Charles Turner was best friends with a "twisted psychopath," but neither that nor the fact he was a terrible witness in his own defense should be used to convict him of the robbery and murder of Catherine Fuller, Turner's attorney told a D.C. Superior Court jury yesterday.

On the final day of closing arguments that climaxed more than a month of testimony in the trial of 10 young persons accused of killing Fuller, Lloyd Elston said that Turner's friendship with Levy Rouse did not prove that Turner, too, killed the 48-year-old mother of six. The case is expected to go to the jury Monday after instructions from Judge Robert M. Scott. The 10 are charged with kidnaping, robbing and murdering Fuller in a Northeast alley and abandoned garage.

In an unusually candid assessment, Elston acknowledged that Turner, 21, also known as "Fella," had been a "terrible witness" when he took the stand in his own defense. Turner, Elston recounted, had called "his mamma a liar" when he contradicted her testimony about where Turner was on Oct. 1, 1984, the day Fuller was killed. And, Elston continued, Turner was a "stupid little chump" to be friends with Rouse, the man who prosecutors say attacked Fuller the most viciously.

But Elston asserted that the only reason Turner was sitting at the defense table was because "everyone knew he was tight with Levy."

"Everyone knew Levy was there in the garage . . . so Turner was there because he's always with Levy . . . ," said Elston.

Elston, who likened the attack on Fuller to "piranhas jumping on flesh," told the jury that it was Rouse who first dragged Turner into the case when Rouse told police that he had been with Turner on Oct. 1. Turning toward the defense table, Elston called Rouse a "twisted psychopath" who "threw a boomerang at the tablets of law" that left "blood on his pants."

Three prosecution witnesses have identified Turner as a person they saw beating and kicking Fuller. A fourth witness testified he saw Turner crossing the street with Rouse shortly before Fuller was pushed into a Northeast alley and robbed.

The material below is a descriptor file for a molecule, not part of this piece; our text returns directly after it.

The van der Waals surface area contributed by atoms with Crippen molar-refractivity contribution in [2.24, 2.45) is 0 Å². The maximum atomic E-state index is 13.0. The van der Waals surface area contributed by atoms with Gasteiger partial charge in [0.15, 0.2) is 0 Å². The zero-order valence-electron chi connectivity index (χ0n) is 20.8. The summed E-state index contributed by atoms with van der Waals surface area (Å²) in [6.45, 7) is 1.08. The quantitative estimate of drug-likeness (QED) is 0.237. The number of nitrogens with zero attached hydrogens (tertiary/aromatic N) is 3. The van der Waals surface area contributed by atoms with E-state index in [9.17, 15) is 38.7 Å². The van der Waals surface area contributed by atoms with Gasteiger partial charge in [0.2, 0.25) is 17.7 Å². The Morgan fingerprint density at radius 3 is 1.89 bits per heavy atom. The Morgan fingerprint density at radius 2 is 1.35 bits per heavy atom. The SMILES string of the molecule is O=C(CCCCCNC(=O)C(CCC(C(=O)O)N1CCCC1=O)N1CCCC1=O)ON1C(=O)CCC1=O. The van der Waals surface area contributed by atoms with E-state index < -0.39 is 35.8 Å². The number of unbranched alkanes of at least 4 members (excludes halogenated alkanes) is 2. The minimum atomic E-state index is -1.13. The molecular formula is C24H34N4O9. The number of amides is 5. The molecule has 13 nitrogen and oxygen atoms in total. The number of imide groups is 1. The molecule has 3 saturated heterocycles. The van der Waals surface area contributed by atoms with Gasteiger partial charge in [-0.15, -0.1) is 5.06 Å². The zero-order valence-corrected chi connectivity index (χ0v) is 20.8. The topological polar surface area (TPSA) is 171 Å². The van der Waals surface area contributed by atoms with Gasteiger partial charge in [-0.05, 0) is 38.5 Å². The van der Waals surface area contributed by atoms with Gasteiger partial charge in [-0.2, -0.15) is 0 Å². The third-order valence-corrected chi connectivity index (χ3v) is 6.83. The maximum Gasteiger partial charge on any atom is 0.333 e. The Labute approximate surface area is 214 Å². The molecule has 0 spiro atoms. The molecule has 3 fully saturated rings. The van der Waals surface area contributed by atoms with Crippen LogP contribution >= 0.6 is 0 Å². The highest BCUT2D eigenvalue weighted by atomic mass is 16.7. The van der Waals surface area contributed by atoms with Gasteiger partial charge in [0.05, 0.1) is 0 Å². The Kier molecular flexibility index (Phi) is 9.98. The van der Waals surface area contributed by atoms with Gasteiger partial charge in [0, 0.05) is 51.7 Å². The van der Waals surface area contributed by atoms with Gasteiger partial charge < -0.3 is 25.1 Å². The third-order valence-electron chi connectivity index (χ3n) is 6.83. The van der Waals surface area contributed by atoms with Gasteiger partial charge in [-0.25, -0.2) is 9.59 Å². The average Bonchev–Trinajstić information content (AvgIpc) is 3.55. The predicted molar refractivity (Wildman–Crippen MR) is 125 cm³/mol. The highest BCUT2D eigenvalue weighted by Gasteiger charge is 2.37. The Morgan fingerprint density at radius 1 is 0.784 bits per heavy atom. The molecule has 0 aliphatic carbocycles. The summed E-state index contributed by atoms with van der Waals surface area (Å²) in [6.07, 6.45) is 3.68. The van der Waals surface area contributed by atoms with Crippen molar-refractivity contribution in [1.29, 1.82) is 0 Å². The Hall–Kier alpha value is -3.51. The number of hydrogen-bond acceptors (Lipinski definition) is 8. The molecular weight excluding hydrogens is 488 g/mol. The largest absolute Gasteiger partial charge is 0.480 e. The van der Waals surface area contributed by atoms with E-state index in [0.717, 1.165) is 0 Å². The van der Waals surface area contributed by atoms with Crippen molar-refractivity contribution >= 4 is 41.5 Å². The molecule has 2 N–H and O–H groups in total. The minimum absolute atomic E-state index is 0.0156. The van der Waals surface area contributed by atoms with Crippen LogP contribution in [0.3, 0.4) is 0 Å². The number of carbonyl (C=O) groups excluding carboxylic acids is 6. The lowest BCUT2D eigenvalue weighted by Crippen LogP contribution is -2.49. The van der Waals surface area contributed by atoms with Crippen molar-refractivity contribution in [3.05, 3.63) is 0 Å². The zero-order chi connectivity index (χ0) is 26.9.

Turner, whose brother Christopher also is on trial, testified that he was home alone the afternoon Fuller was killed and not roaming the neighborhood as Rouse claimed in his alibi.

Elston told the jury that Charles Turner had not proved that he stayed at home that afternoon or that he was not involved in the killing. "But don't convict him . . . because he can't keep his alibi straight," said Elston.

Following the summation, Rouse stared intently at Elston. Later during a break in proceedings, Rouse whispered loudly, "You ain't got me yet, you ain't got me yet," to three detectives who had worked on the investigation. Rouse then complained to a U.S. marshal that the detectives were mocking him.

Attorney Steven Kiersh told the jury that the government had "failed miserably" in its effort to tie his client, Steven Webb, to Fuller's death. Webb, 20, has been identified by three prosecution witnesses, and Kiersh called those witnesses "liars and murderers."

During his rebuttal argument, Assistant U.S. Attorney Jerry S. Goren answered defense criticisms about government witnesses and that no physical evidence had been produced at the trial linking the 10 defendants to Fuller's death. The two key prosecution witnesses have pleaded guilty to reduced charges in Fuller's death in exchange for testifying.

"It is true that there was no physical evidence to link anyone to Mrs. Fuller's death . . . ," said Goren, holding aloft the poster-sized photographs showing Fuller's bloodied and nearly naked body in a litter-strewn garage. "But this isn't Perry Mason. This is real life."

Of the witnessess' characters and demeanor, Goren said, "who else would you expect" to have witnessed a beating as "brutal" as Fuller's and "not stop it.

"The question is not whether these are nice people, people you want to date . . . " said Goren. "The issue is truth, not trust."

In a closed courtroom session before Judge Scott, sources said a defense lawyer challenged the bias of a juror and as a result, these sources said, there may be a change Monday in the composition of the jury's 12 members.

Meanwhile yesterday, Michael Roderick Clark, 21, of 1328 Emerald St. NE, identified by D.C. police as the half-brother of defendant Webb, was arrested about 4:15 p.m. outside the courthouse at 500 Indiana Ave. NW and charged with disorderly conduct, police said. Police said the arrest came after a deputy U.S. marshal assigned to the courtroom discovered a man sleeping and ejected him from the room and then from the courthouse.

The man stood outside the courthouse for about five minutes, allegedly spitting on glass windows near the entrance, knocking over two garbage cans and and using profane language, police said.